To protect surrounding materials from high-temperature damage, immersion heaters using resistance wire are required to include a heater sheath over-temperature cutoff device known as a “protector,” which is designed to detect the surface temperature of the heater and trip if the temperature exceeds a predetermined value.

Dulzer says protectors are often wired into the temperature control circuit, but some may be wired directly in series with a low wattage heater operating below 240 volts. If a properly wired protector trips, the heater will shut off and prevent overheating and possibly starting a fire. The downside, he says, is that once the device trips, the heater remains shut down until the protector is replaced.

Electric Heaters Made with PTC chips
Process Technology’s new PTC electric heaters do not use resistance wire as a source of heat. Instead, Dulzer says they use ceramic PTC chips as the heating source, meaning the resistance value of the chips will increase as their temperature increases, and the resistance change is not linear.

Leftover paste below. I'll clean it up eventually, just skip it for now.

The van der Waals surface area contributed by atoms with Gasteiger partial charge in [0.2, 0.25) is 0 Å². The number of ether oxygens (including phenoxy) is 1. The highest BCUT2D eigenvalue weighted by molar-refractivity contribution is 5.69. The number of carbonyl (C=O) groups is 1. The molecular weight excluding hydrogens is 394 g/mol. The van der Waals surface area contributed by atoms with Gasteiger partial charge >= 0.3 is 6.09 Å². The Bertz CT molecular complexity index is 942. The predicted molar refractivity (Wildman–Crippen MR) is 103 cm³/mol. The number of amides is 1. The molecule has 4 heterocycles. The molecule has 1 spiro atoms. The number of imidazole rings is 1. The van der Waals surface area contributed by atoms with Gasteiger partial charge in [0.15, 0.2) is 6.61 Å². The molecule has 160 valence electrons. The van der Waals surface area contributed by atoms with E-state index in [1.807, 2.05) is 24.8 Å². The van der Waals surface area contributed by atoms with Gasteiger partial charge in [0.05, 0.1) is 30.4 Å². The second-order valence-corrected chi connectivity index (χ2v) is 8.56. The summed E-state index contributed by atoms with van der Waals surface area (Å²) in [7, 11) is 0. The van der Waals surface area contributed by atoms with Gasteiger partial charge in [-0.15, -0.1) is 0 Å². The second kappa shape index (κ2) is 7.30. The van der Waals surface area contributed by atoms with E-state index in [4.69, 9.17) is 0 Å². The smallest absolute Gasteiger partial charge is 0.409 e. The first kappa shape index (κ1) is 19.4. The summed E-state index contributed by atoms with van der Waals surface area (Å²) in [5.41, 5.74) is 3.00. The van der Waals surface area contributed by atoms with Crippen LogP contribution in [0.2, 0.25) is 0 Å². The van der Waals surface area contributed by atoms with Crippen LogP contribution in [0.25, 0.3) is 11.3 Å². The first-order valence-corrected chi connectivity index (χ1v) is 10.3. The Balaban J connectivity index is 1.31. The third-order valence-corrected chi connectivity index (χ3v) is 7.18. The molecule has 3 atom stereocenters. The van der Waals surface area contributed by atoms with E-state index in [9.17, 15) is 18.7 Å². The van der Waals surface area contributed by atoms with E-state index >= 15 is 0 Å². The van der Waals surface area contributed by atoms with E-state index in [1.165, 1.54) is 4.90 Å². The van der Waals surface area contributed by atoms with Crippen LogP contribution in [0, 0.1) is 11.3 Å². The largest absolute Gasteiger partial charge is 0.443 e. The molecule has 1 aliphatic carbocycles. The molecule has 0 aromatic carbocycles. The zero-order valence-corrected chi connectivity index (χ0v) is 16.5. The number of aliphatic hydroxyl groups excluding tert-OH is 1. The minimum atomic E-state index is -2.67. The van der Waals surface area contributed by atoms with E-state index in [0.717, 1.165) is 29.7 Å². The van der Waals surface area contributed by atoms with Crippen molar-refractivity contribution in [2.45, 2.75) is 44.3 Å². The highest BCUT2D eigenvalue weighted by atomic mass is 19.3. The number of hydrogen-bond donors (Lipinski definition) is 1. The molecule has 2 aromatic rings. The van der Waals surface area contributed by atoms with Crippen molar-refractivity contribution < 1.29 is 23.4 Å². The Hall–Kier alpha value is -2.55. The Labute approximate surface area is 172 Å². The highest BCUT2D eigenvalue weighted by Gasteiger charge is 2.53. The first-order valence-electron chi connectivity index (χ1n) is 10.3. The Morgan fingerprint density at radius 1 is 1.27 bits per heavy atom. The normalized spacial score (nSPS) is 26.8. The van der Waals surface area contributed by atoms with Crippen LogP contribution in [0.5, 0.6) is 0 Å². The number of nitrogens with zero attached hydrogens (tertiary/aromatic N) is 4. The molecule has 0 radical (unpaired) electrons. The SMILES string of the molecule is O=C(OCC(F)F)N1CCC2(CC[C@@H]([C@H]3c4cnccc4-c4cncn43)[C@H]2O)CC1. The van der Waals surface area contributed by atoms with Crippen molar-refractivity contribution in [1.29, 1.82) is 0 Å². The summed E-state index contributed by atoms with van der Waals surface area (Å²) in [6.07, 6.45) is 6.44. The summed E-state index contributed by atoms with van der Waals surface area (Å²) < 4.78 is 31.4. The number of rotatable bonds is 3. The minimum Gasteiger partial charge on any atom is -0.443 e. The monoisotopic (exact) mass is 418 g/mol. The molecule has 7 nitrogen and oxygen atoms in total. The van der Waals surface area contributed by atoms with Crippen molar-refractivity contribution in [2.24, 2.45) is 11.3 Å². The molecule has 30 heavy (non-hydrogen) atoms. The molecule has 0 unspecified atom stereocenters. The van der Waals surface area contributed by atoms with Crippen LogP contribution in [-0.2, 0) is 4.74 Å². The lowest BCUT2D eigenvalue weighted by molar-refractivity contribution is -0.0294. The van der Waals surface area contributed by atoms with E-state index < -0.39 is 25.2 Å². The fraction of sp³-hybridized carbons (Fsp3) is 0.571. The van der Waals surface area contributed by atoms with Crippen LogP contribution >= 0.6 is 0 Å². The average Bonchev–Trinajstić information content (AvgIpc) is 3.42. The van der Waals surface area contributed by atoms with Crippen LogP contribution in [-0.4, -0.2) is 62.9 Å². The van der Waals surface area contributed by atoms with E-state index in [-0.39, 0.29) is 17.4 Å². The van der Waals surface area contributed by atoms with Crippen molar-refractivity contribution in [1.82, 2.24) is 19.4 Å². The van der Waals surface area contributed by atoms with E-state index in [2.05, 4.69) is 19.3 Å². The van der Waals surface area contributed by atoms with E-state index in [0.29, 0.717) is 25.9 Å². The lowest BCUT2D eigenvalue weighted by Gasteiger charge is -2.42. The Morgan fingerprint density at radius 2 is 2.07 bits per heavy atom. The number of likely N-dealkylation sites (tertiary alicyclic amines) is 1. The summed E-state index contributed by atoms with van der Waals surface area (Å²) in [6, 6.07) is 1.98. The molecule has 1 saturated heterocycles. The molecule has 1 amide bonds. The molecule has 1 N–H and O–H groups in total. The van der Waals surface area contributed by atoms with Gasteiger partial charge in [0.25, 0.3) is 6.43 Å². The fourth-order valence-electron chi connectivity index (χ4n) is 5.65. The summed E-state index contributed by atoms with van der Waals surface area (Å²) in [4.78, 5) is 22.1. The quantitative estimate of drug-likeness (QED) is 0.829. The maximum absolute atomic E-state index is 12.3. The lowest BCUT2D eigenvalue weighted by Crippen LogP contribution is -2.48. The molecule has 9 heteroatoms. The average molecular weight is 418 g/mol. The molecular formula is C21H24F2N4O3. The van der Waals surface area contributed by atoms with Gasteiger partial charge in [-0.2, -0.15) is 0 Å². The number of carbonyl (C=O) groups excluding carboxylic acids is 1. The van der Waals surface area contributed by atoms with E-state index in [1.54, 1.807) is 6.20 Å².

“PTC technology has been available for many years as a low-wattage source of electric heat,” says Dulzer. “They are used in common items such as curling irons, heated car seats and some hair dryers, and are manufactured from barium-titanate plus a few key doping materials to provide the desired resistance/temperature characteristics.”

Dulzer said that when electrical voltage is applied to a PTC chip, heat is not generated at a constant rate. Rather, as the PTC chips heat up they reach a designed temperature at which the heat output decreases drastically and prevents the chip from getting hotter. Thus, PTC chips have a designed temperature limit.

“Because the resistance change versus temperature is not linear, the reduction in heat output is not linear,” he says. “If the hot zone of a PTC heater is exposed to air or covered in buildup, the heat output quickly drops by more than 80 percent of its normal rate, while the internal temperature stays at its designed value.”